ASA 5505 Switch Redundancy

I came across a situation where I had an ASA 5505 connected to a 3750 switch via two physical interfaces. These interfaces were both on the same chassis of a two chassis 3750 stack. This ASA has been running well for some time and no issues had arisen until one of the two 3750’s experienced an issue (the one connected to the ASA of course) causing an Internet outage. I did some research and didn’t find anything on the ASA end of things that would allow for redundant links to the secondary switch. Then as I was reading through a Cisco Catalyst IOS configuration guide I saw something about “Flex Links” and struck gold! Simply put Flex Links allow backup interfaces to be administratively defined on a switch (or stack of switches). The configuration one the switch side is very straightforward as shown in the example below. The ASA configuration is very simple as well. I simply assigned the appropriate VLAN’s to the ASA switched interfaces and attached the cables to the proper backup interfaces on my second stacked switch. The ports that are in a standby state will have orange status lights but will show “up/up” on both ends.

interface GigabitEthernet1/0/23
 description ASA 5505 INSIDE - BACKUP
 switchport access vlan 10
 switchport mode access
 spanning-tree portfast
!
interface GigabitEthernet1/0/24
 description ASA 5505 OUTSIDE - BACKUP
 switchport access vlan 30
 switchport mode access
 spanning-tree portfast
!
interface GigabitEthernet2/0/23
 description ASA 5505 INSIDE
 switchport access vlan 10
 switchport mode access
 switchport backup interface Gi1/0/23
 switchport backup interface Gi1/0/23 preemption mode forced
 spanning-tree portfast
!
interface GigabitEthernet2/0/24
 description ASA 5505 OUTSIDE
 switchport access vlan 30
 switchport mode access
 switchport backup interface Gi1/0/24
 switchport backup interface Gi1/0/24 preemption mode forced
 spanning-tree portfast

This configuration statically configures port Gig1/0/23 as a backup for Gig2/0/23 and Gig1/0/24 as a backup for Gig 2/0/24. The “preemption mode forced” command simply means that if a failed primary interface becomes available a failback will occur rather than just remaining in the last working state.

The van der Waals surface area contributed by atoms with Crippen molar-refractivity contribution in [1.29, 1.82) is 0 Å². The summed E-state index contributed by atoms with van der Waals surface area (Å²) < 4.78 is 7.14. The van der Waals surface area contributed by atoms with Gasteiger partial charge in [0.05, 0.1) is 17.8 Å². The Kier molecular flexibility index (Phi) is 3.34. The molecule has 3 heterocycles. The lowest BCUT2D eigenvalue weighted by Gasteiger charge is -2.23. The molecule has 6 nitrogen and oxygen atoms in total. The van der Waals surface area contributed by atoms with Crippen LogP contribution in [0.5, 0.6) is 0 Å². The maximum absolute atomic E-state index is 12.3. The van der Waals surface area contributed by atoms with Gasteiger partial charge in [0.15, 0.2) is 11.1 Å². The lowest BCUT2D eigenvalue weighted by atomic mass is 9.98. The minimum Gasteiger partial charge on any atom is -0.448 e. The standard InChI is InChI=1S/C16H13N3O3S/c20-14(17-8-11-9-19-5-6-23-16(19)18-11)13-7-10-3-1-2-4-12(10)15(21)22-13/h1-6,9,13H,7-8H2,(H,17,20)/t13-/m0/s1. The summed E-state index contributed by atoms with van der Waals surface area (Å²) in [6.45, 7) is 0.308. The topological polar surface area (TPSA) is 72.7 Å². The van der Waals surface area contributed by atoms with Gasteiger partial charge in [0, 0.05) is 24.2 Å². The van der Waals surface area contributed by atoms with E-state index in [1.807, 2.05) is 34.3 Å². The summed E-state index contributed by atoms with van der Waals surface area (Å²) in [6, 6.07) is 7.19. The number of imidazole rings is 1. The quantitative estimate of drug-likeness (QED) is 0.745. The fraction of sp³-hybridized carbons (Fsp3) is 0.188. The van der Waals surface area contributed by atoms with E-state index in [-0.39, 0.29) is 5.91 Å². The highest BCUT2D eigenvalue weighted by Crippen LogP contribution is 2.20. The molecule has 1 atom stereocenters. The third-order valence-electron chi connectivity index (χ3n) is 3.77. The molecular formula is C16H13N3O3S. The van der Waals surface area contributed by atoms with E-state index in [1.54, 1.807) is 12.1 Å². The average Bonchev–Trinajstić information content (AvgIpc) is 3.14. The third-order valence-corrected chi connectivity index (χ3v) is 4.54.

Two very useful show commands are “show interfaces switchport backup” which provides a simple output showing active and backup interfaces:

Active Interface        Backup Interface        State
------------------------------------------------------------------------
GigabitEthernet2/0/23   GigabitEthernet1/0/23   Active Up/Backup Standby
GigabitEthernet2/0/24   GigabitEthernet1/0/24   Active Up/Backup Standby

The second useful command is “show interfaces switchport backup detail” which strangely enough just provides more detailed information

Switch Backup Interface Pairs:

Active Interface        Backup Interface        State
------------------------------------------------------------------------
GigabitEthernet2/0/23   GigabitEthernet1/0/23   Active Up/Backup Standby
        Preemption Mode  : forced
        Preemption Delay : 35 seconds (default)
        Multicast Fast Convergence  : Off
        Bandwidth : 100000 Kbit (Gi2/0/23), 100000 Kbit (Gi1/0/23)
        Mac Address Move Update Vlan : auto

GigabitEthernet2/0/24   GigabitEthernet1/0/24   Active Up/Backup Standby
        Preemption Mode  : forced
        Preemption Delay : 35 seconds (default)
        Multicast Fast Convergence  : Off
        Bandwidth : 100000 Kbit (Gi2/0/24), 100000 Kbit (Gi1/0/24)
        Mac Address Move Update Vlan : auto

More information from Cisco can be found here

Clear WebVPN Sessions

The Cisco ASA platform ships with default licensing that permits two simultaneous WebVPN sessions. If users don’t logout when they finish using WebVPN the ASA still considers these sessions open and will consume licensing until the timeout period expires. There are two useful commands to troubleshoot issues surround WebVPN sessions. The first command shows current WebVPN sessions:

“show vpn-sessiondb webvpn”

The second command will terminate all WebVPN sessions:

“vpn-sessiondb logoff webvpn”